BILL MOYERS: (talking to Juanita) So the landlord wouldn’t fix them?

JUANITA BROOKS: No. He’d say he wasn’t responsible.

FRED HARRIS: (voice-over) When Youth Protective Services came out, she happened to be going through a really difficult time, just the overall stress and pressure of trying to operate from a low income budget. Sometimes It can be depressing and sometimes you can lose motivation.

BILL MOYERS: (talking to Juanita Brooks’ children) Did you kids think you might have to go somewhere else? Old you get scared?

SHAMIKA BROOKS: Well, I wasn’t really worried about that. I just didn’t want to leave my mom.

BILL MOYERS: So you’re glad you didn’t have to go?


BILL MOYERS: What would you have done if they had said, but you have to go, It’s for your good?

SHAMIKA BROOKS: I wouldn’t have no other choice.

ERIC BROOKS: No (mumbling).

BILL MOYERS: You did too, you didn’t want to go?

ERIC BROOKS: (Nodding)

JUANITA BROOKS: My kids are my life. They’re Important and I know that I have to do these things to keep them together, keep them with me. So I just do what I have to do.

FRED HARRIS: (talking to Mr. Moyers) A lot of women may have given up, may have not even tried to put forth an effort to try to get their house in order and to try to maintain their children. Many women today give their children up or are on drugs. This woman hasn’t turned to drugs. She’s in here day to day fighting and trying to maintain and keep her family. And I think that is a sense of power and I think that it needs to be built on and It needs to be recognized.

BILL MOYERS: (Interviewing) Why did you choose this kind of work?

FRED HARRIS: Well, I grew up, I guess you could say that I grew up in a low income family where there was a single parent and where we had to stick together in order to make it through hard times.

BILL MOYERS: And you stayed together?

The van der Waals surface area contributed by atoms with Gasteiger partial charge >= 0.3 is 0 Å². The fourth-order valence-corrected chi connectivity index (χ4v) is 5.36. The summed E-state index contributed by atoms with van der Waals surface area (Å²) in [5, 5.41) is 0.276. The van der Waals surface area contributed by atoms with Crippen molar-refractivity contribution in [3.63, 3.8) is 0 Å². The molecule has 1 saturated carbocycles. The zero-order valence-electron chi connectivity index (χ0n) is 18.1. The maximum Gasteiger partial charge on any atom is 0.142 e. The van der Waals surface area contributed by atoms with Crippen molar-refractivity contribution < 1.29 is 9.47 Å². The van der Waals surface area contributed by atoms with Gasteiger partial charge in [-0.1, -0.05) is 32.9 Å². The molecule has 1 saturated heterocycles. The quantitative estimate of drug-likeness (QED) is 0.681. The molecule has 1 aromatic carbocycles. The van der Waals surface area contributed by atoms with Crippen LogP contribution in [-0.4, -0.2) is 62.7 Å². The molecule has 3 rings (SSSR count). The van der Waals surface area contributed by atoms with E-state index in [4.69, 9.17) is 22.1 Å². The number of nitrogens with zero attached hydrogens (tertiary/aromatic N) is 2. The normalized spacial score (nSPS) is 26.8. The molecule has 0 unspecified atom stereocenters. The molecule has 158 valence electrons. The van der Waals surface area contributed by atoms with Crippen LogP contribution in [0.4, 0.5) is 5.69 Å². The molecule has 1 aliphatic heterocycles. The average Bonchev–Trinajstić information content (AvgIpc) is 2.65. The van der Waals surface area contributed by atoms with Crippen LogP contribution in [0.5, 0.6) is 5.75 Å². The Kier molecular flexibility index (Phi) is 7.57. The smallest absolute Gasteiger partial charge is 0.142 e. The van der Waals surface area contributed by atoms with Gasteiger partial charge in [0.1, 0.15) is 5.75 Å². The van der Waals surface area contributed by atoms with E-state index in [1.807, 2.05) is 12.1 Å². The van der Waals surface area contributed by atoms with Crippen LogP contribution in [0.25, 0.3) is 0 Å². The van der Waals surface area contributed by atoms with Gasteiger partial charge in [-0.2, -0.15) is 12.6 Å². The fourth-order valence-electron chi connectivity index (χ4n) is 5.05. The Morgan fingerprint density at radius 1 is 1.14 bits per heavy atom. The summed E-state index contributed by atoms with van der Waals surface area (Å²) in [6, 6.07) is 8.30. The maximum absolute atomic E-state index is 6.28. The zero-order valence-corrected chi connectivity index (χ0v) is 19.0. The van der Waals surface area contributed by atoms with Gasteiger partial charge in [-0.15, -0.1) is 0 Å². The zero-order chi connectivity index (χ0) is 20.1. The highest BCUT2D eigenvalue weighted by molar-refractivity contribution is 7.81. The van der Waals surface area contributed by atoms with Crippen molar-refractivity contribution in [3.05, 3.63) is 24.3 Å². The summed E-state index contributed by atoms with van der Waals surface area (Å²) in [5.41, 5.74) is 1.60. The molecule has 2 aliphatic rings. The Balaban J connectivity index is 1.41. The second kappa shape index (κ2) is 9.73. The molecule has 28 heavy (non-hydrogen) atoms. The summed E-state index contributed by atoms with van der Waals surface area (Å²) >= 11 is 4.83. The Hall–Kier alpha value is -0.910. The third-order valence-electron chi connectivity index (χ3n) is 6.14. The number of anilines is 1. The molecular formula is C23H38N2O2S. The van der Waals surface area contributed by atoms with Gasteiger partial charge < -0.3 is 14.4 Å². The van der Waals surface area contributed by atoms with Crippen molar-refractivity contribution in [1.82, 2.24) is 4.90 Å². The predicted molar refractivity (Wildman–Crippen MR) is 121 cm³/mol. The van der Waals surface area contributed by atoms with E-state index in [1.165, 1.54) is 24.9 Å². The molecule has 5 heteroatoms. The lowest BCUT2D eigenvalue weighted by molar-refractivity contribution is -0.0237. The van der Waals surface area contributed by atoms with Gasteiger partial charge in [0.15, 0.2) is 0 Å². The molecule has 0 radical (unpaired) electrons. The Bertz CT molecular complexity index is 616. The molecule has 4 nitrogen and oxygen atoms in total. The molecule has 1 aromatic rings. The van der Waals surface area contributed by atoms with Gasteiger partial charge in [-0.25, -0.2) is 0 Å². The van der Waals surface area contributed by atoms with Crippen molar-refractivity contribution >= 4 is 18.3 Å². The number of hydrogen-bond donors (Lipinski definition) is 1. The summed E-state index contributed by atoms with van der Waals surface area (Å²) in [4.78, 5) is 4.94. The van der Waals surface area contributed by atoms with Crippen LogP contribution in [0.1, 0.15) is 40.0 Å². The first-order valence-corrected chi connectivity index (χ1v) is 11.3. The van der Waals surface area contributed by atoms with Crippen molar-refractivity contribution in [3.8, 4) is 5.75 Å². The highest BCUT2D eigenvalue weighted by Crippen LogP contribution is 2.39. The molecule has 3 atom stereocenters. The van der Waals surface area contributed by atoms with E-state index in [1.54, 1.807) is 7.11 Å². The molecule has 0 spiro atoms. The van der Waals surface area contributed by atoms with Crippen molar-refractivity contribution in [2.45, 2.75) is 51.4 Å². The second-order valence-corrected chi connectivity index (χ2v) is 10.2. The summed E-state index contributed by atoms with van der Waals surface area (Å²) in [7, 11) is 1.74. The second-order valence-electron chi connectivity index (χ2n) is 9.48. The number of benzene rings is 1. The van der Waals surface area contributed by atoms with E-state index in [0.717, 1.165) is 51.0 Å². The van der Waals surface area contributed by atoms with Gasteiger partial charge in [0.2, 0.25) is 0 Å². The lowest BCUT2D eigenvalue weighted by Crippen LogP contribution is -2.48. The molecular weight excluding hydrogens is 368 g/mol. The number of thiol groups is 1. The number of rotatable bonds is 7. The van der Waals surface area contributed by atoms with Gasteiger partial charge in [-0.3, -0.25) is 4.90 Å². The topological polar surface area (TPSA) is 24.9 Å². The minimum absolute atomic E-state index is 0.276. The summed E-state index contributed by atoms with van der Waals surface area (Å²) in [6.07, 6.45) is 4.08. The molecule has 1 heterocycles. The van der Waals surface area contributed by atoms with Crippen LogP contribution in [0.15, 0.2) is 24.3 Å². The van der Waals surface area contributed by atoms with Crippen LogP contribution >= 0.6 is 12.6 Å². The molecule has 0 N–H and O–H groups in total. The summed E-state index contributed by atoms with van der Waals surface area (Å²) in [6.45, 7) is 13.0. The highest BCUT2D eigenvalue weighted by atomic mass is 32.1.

FRED HARRIS: We stayed together and we, throughout the circumstances, we had pride and determination and I think that the experience that we had is I guess more relative to what they’re going through. That’s why I probably could come here and believe more so than the average viewer that It can be done.

BILL MOYERS: Do you get any help from the father? after placement.

BILL MOYERS: (voice-over) Judges are the gatekeepers of the foster care system. In their courtrooms, the decisions are made whether to remove children from their home.

JUANITA BROOKS: Mm-mm (shaking head no).

BILL MOYERS: So It’s just you?

JUANITA BROOKS: Yeah (nodding).

BILL MOYERS: And Fred Harris.

JUANITA BROOKS: Yeah (nodding).

BILL MOYERS: Do you feel like you’ve become the father of these kids?

FRED HARRIS: Well, uh —

BILL MOYERS: I heard you laugh. Do you think he’s a father to you?

SHAMIKA BROOKS: (holding little brother on her lap) I don’t think of him as a father, but I look to him as someone that helped my mother to keep us.

BILL MOYERS: Keep you together?

SHAMIKA BROOKS: Mm Hmm (nodding).

BILL MOYERS: A real friend?

SHAMIKA BROOKS: Mm Hmm (nodding).

JUDGE RICHARD FITZGERALD, Family Court, Louisville, Kentucky: (in courtroom) So you’re requesting the issuance of a new bench warrant. Bench warrant served, issued a new bench warrant, released to CHR upon apprehension. Has the child been released already, or is she here?

SPOKESPERSON: She ran from a shelter house. She was placed, picked up, placed yesterday afternoon, and she ran about an hour

JUDGE RICHARD FITZGERALD: I’m going to need the name of the line worker and supervisor so they can call when the child’s apprehended.

BILL MOYERS: It’s a system that has come under attack across the country because of Its failure to keep track of and protect children once they’re in foster care.

JUDGE RICHARD FITZGERALD: (talking to Mr. Moyers) I’ve been a judge since J976. I have placed children in the care of the State of Kentucky who have died in care. I have placed children at home who have been injured. There is nobody in this system who is infallible.

JUDGE RICHARD FITZGERALD: (In courtroom) There is also a video of the child’s testimony in chambers.